Orchestra Hall

Of all the thousands of labels that have operated since the advent of recorded music, only a handful can be considered truly iconic. Blue Note, founded in 1939 by Alfred Lion, certainly falls in that category. For decades it was synonymous with jazz, recording the likes of Bud Powell, Art Blakey, Thelonious Monk, and Miles Davis. When Horace Silver created hard bop in the 1950s, it became Blue Note's signature sound. Although the label died after a succession of acquisitions during the disastrous '70s, it was revived in 1984 and reasserted its reputation. So this tour celebrates both the 70th anniversary of Blue Note's founding and the 25th anniversary of its relaunch, featuring an all-star outfit dubbed the Blue Note 7 and a repertoire that widely embraces the label's history. Led by pianist Bill Charlap, the 7's impressive lineup includes tenor saxophonist Ravi Coltrane, New Orleans trumpeter Nicholas Payton, bassist Peter Washington, drummer Lewis Nash, alto saxophonist/flutist Steve Wilson, and guitarist Peter Bernstein. The group recorded an album, Mosaic, that's a snapshot of what they'll do in concert: taking classics by the likes of Monk, Silver, McCoy Tyner, and Herbie Hancock, twisting them in intriguing new arrangements by band members, and playing them with a definite touch of reverence, but more important, a restless energy that makes them pulse with vitality. All ages. $22-$48. 2 p.m. 1111 Nicollet Mall, Minneapolis; 612.371.5656. —Rick Mason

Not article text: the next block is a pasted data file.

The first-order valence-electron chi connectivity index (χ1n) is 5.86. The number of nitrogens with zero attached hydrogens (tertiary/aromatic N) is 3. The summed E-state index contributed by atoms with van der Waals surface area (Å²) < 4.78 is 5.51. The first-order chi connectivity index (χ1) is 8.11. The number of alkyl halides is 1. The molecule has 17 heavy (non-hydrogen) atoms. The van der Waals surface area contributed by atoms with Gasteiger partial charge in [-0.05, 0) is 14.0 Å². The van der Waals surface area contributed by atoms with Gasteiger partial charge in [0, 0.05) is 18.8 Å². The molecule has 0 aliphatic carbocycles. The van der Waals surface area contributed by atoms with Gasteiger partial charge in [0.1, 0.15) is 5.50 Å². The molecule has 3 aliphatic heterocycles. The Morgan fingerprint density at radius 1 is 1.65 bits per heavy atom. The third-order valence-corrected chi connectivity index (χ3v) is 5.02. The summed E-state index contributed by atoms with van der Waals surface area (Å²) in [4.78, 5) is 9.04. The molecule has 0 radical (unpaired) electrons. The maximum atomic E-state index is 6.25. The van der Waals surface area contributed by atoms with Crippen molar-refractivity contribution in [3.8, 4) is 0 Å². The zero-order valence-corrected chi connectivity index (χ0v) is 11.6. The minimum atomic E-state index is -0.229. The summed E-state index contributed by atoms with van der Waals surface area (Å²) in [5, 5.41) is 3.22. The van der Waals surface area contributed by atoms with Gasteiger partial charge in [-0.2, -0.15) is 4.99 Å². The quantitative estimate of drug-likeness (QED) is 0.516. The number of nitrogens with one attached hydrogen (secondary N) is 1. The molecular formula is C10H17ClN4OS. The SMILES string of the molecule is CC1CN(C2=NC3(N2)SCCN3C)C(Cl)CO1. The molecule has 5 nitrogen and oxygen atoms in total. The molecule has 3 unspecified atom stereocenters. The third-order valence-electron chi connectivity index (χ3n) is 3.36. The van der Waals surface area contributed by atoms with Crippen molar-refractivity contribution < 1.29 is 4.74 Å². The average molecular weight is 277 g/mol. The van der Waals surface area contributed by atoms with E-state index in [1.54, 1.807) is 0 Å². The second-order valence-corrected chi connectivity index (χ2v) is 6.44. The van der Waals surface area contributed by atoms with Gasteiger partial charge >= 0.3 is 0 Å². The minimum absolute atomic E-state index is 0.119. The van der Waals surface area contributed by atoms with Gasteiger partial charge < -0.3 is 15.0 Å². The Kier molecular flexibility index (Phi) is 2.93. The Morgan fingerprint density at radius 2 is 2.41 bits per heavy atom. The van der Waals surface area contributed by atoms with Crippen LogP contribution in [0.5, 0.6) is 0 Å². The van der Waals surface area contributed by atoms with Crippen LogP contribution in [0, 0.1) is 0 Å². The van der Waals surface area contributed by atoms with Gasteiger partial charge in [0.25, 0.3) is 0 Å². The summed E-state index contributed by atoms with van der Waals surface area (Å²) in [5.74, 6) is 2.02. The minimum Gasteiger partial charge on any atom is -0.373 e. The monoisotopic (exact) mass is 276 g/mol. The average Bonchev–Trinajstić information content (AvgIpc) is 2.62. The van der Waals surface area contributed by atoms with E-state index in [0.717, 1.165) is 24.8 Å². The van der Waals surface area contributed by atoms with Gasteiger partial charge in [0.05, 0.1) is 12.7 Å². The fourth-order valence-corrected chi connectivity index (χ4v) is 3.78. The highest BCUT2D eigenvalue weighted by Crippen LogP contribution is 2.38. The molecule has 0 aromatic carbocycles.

MONDAY 3.30

Bishop Allen

Triple Rock Social Club

Little hipsters need cultivating, too. They must be planted in untenable soil, nourished on the sparse nutrients available, then regularly watered with irony and detached from sunlight. One day the wonderment occurs, and a little sapling in too-tight jeans spreads his frail leaves and declares, "The radio sucks!" Such is the cycle of life. The 2008 film Nick and Norah's Infinite Playlist might as well be a training video for budding music snobs, with its high school protagonists forever in search of a band so indie they refuse to even disclose where they will play. Of all the contributions to the movie's killer soundtrack, one of the standouts is Bishop Allen's interminably catchy "Middle Management," which infuses their low-fi indie rock with the raw buzz of electric guitars echoing off cinderblock garage walls. Bishop Allen, the brainchild of Harvard grads Justin Rice and Christian Rudder, will keep on educating the young 'uns when they play an all-ages show early Monday evening (still plenty of time to finish that homework). The Triple Rock usually, well, rocks, but this night it will be filled with the barely perceptible, ambient hum of self-satisfaction and a sea of appreciatively bobbing heads. It's one to Miracle-Gro on. With Miniature Tigers and the Mt. St. Helens Vietnam Band. All ages. $10. 5 p.m. 629 Cedar Ave., Minneapolis; 612.333.7399. —Bryan Miller

Bob Mould

Varsity Theater

Hometown hero Bob Mould has folded many people's dream careers into a single lifetime, fronting a seminal post-punk band (Hüsker Dü), writing scripts for professional wrestling (you mean it isn't real?), composing for television (including the Daily Show theme), playing guitar for Hedwig and the Angry Inch, and penning a forthcoming memoir and releasing a new album, Life and Times, next month. Now living in Washington, D.C., he still makes it back to the Twin Cities regularly, and will rock the Varsity 30 years—to the day—after Hüsker Dü's inaugural performance at the Entry. 18+. $20. 7:30 p.m. 1308 Fourth St. SE, Minneapolis; 612.604.0222. Jake Mohan

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